Process – The P in the GRPI Model

You hear geese flying south long before you see them. They’re constantly communicating with each other – it’s a very efficient process. I don’t know what they’re communicating, but it clearly works very well. They don’t stop mid-flight to argue about directions, who’s going to make decisions or deal with internal conflict. I’m sure it comes up for them in some manner, but they clearly have an elegant, simple process that allows them to deal with it when it does come up. Standardized processes for teams have the same benefit. Successful teams have clear (and frequent) communication, constructive ways of dealing openly with inevitable conflict, as well as elegant processes for group decision making. Noel Tichy found unclear process to be the third most important cause of group conflict. Quixote Consulting’s GRPI Team Quest helps teams explore the GRPI model with a series of engaging multi-round team building activities.

Posted in Team Building | Also tagged , , , , , , , , , , , , , , , , , , , , , , , , , , , | Comments closed

Roles – The R in the GRPI model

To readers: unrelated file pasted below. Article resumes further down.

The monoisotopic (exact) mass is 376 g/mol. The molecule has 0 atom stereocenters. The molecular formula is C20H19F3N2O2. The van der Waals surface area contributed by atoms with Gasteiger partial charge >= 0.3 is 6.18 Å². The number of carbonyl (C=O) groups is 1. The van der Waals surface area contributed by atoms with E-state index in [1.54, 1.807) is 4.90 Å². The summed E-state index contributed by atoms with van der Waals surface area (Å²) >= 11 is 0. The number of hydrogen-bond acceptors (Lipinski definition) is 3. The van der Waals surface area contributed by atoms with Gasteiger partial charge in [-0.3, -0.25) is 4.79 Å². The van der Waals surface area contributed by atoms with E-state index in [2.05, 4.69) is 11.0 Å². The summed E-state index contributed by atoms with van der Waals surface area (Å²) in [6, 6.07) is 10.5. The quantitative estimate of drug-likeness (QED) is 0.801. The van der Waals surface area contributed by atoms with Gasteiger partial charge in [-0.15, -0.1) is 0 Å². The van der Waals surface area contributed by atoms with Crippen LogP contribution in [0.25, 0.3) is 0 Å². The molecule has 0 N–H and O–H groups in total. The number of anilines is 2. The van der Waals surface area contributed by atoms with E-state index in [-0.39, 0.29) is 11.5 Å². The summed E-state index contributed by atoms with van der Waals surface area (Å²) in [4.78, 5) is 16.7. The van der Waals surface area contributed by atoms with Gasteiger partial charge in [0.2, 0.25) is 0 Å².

The goal is clear for the geese flying south. So are their roles. They each take turns at the front, the most challenging position in the flock. The other geese tuck in behind in each other’s slipstream, drafting each other to conserve strength. The lead goose neither stays too long or too briefly in this lead role. He or she doesn’t worry about perceived authority or hierarchy – if you’re fresh and have energy from resting, you’re going in the front. When you’re tired, you’re getting helped. Clear roles let people on the team know who’s doing what and who is responsible for what. People know for sure who has authority to do what (authority that’s based on expertise and talents, not hierarchy), who’s accountable for completion of specific tasks. Noel Tichy found that this is the next most common cause of group conflict after unclear goals. Quixote Consulting’s GRPI Team Quest helps teams explore the GRPI model with a series of engaging multi-round team buil

Posted in Team Building | Also tagged , , , , , , , , , , , , , , , , , , , , , , , , , , , | Comments closed

GRPI Model: An Introduction to the GRPI Tool